Blockbuster delays $42.4 mil debt payment
NYSE to delist company's shares; CEO's contract extendedIt's been an eventful anniversary for Blockbuster CEO Jim Keyes.
The company said Thursday it has delayed a $42.4 million debt payment and that the New York Stock Exchange will delist its shares.
Blockbuster also said that Keyes' contract that was to expire this week has been extended for an unspecified amount of time.
Keyes replaced John Antioco on July 2, 2007, when the stock traded at $4.46. A primary reason for Antioco's dismissal was that the stock had sunk 83% in the final five years of his tenure. But under Keyes, Blockbuster shareholders haven't done any better.
On Thursday, the stock closed at 23 cents, 90% lower than where it was on the day Keyes took the helm.
The delisting from NYSE comes because Blockbuster shares have traded below the minimum threshold of $1 for far too long.
Blockbuster thought it had remedied the situation with its decision to do a reverse stock split. While the majority of shareholders who voted were in favor of the plan, not enough bothered to even vote, effectively killing the reverse split.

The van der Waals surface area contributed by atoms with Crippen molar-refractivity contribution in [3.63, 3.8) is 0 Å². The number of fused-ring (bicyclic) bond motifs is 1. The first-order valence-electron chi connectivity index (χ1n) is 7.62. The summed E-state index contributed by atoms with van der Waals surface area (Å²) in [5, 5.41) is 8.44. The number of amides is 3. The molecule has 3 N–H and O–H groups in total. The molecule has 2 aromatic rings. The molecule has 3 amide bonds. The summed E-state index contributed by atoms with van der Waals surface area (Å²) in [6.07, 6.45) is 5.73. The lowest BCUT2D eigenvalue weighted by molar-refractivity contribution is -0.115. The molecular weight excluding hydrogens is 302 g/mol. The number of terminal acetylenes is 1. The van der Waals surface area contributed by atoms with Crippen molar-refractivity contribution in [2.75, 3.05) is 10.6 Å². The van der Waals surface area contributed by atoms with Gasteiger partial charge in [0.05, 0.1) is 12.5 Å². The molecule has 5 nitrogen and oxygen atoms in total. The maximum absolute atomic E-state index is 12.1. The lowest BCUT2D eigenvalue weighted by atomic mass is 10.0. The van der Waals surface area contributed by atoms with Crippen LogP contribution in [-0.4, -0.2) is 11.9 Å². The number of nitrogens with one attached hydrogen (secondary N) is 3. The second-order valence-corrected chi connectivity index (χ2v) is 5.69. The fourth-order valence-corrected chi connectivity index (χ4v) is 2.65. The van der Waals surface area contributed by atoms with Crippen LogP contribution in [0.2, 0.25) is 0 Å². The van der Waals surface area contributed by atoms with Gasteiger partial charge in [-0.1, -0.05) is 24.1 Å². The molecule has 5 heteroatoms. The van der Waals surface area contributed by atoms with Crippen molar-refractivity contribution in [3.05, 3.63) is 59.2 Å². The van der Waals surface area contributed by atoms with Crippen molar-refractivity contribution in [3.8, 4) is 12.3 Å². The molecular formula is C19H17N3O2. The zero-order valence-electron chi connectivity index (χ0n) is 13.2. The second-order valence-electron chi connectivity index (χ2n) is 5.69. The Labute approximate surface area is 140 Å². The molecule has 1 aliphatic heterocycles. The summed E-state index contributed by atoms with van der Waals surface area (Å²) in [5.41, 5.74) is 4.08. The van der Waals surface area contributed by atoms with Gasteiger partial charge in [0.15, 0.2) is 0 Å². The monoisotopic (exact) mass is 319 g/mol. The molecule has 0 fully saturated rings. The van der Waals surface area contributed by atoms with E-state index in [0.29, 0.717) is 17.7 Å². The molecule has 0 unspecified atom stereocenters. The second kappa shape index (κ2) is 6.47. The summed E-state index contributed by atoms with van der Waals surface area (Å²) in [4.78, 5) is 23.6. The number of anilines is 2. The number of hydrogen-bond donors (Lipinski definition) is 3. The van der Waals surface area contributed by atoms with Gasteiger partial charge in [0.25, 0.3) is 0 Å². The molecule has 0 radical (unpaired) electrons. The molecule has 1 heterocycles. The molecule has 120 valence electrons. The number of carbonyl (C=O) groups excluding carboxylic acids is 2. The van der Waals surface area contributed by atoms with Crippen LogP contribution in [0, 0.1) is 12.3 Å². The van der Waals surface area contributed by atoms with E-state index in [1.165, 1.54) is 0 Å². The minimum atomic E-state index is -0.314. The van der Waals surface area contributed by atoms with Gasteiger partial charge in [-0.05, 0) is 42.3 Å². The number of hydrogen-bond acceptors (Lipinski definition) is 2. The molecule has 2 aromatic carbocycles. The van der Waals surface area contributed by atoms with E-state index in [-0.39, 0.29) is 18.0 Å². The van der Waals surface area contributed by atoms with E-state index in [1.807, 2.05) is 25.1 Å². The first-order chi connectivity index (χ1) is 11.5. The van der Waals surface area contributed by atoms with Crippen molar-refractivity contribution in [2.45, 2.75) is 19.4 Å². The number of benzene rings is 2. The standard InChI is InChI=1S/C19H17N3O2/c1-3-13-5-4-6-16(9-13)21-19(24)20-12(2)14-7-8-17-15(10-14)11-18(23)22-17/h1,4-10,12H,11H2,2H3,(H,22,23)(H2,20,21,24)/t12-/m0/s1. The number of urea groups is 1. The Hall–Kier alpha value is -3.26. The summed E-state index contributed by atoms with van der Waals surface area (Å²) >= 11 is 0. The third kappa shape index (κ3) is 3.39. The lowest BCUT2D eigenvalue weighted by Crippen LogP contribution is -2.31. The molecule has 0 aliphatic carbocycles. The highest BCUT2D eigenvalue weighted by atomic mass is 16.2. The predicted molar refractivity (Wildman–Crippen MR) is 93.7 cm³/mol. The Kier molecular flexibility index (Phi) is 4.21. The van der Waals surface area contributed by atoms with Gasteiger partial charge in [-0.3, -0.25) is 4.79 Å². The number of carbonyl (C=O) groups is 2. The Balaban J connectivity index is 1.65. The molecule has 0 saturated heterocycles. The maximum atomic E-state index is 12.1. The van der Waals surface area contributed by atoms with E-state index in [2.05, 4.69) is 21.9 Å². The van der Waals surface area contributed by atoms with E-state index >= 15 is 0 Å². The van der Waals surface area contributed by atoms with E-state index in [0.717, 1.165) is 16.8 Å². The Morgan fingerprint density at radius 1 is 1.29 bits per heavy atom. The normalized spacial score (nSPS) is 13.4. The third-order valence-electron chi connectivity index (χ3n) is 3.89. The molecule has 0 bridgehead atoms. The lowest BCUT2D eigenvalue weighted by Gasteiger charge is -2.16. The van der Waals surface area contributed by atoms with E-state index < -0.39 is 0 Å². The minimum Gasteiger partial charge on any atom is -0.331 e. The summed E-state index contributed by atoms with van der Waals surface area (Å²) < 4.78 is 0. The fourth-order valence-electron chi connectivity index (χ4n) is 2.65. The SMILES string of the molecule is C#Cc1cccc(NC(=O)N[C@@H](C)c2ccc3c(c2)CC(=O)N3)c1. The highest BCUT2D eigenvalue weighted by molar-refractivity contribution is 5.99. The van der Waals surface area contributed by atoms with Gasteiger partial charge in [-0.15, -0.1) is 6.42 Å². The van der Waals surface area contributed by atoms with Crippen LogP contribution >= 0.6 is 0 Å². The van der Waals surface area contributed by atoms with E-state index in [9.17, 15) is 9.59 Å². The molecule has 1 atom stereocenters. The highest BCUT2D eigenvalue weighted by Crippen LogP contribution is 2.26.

But it's not all doom and gloom for the once-mighty renter of DVDs, because it received an important reprieve on a debt payment it could not easily afford to have paid.
Blockbuster, which has more than $900 million of debt on its books, said a $23.9 million amortization payment and an $18.5 million interest payment that were due Thursday have been pushed until Aug. 13.
Keyes said he is engaging in multiparty negotiations to alter Blockbuster's capital structure.
"We currently expect any recapitalization to significantly reduce our debt and increase our financial flexibility," he said.
Blockbuster shares were down 3% on Thursday before they were halted pending news of the delisting.